Asia Pacific Report newsdesk
University of the South Pacific staff unions and students have protested in “disgust” over what they call interference and unsolicited presence by Fiji police on the Laucala campus.
“We demand that this must immediately stop, to allow staff to work and prepare for incoming students and the semester of learning ahead,” said a joint statement today from the Association of USP Staff (AUSPS), USP Staff Union (USPSU) and the USP Student Association (USPSA).
The unions described the police activity as an “attack on the right of staff to operate freely, with dignity and safety at the work place”.
The unions said that police officers had been seen on campus since the “unethical” deportation of the vice-chancellor, Professor Pal Ahluwalia last Thursday.
USP security officials had also reported a number of incidents involving police vehicles that had been refused entry onto the campus.
“This is seen as an attempt to intimidate and harass staff while disrupting preparations for the semester ahead,” the statement said.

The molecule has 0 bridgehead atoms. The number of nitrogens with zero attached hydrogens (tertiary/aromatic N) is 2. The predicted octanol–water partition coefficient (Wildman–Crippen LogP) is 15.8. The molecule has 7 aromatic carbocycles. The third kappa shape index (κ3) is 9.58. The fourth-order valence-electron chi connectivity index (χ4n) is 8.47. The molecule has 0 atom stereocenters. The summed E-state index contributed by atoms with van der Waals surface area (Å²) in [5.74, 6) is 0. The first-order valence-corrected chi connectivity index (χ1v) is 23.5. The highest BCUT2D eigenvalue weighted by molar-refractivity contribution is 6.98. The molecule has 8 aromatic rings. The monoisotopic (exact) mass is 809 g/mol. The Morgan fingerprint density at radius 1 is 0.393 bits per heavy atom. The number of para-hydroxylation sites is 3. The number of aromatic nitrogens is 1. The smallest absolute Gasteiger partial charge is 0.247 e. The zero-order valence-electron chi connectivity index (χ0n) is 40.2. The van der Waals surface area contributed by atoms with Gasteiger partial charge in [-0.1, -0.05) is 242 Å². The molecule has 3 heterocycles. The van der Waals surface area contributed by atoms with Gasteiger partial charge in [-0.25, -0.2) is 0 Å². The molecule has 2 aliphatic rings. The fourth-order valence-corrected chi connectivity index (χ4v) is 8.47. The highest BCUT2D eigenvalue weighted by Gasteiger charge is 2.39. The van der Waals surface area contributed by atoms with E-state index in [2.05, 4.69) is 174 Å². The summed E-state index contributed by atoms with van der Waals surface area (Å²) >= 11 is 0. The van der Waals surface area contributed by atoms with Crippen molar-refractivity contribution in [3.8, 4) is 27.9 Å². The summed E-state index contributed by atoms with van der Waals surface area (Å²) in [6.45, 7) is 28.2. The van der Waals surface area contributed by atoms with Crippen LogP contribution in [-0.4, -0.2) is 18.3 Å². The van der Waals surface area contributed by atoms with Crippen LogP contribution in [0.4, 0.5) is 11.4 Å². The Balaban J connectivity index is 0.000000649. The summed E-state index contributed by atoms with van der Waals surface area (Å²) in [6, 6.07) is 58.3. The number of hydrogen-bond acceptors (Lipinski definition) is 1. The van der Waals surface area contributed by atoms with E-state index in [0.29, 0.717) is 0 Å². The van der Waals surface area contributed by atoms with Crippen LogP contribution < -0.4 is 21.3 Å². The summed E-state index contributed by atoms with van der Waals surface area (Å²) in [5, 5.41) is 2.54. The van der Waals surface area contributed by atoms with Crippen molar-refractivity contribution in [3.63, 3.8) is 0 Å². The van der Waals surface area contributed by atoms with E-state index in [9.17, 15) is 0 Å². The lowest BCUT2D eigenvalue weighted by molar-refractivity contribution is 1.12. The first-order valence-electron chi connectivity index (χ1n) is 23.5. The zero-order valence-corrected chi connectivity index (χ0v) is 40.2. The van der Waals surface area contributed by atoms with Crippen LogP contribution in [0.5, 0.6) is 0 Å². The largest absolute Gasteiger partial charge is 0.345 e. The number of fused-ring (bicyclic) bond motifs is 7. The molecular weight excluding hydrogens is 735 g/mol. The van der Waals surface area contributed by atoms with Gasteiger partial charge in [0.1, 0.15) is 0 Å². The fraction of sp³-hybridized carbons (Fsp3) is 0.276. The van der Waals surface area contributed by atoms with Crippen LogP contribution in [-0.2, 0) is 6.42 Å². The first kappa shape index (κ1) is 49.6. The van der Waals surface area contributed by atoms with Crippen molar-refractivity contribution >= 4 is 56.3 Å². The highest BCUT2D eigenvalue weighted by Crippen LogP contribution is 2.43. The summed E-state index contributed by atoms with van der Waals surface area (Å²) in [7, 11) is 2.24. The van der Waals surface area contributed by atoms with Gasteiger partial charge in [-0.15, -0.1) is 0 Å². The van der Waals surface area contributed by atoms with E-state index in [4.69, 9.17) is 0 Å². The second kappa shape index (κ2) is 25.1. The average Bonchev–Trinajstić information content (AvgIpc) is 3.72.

Fiji police were reminded that Laucala campus was a place of work and tertiary education for regional Pacific students as well as Fiji students.
“As such, [the police] must respect the right for these students to be facilitated by USP staff in an environment that is free of harassment and intimidation,” said the statement.
The USP is a regional institution with 12 member countries and comparable to the Pacific Islands Forum Secretariat (PIFS), South Pacific Regional Environment Programme (SPREP), Forum Fisheries Agency (FFA) and the Secretariat of the Pacific Community (SPC).
The opposition National Federation Party (NFP) said in a statement that Fiji’s credibility as a leading state in the region was at stake over the deportation of Kenyan-born professor Ahluwalia, reports RNZ Pacific.
The opposition walked out of parliament yesterday after the Speaker disallowed urgent questions about the removal of Professor Ahluwalia and his wife, saying the matter wasn’t of public importance.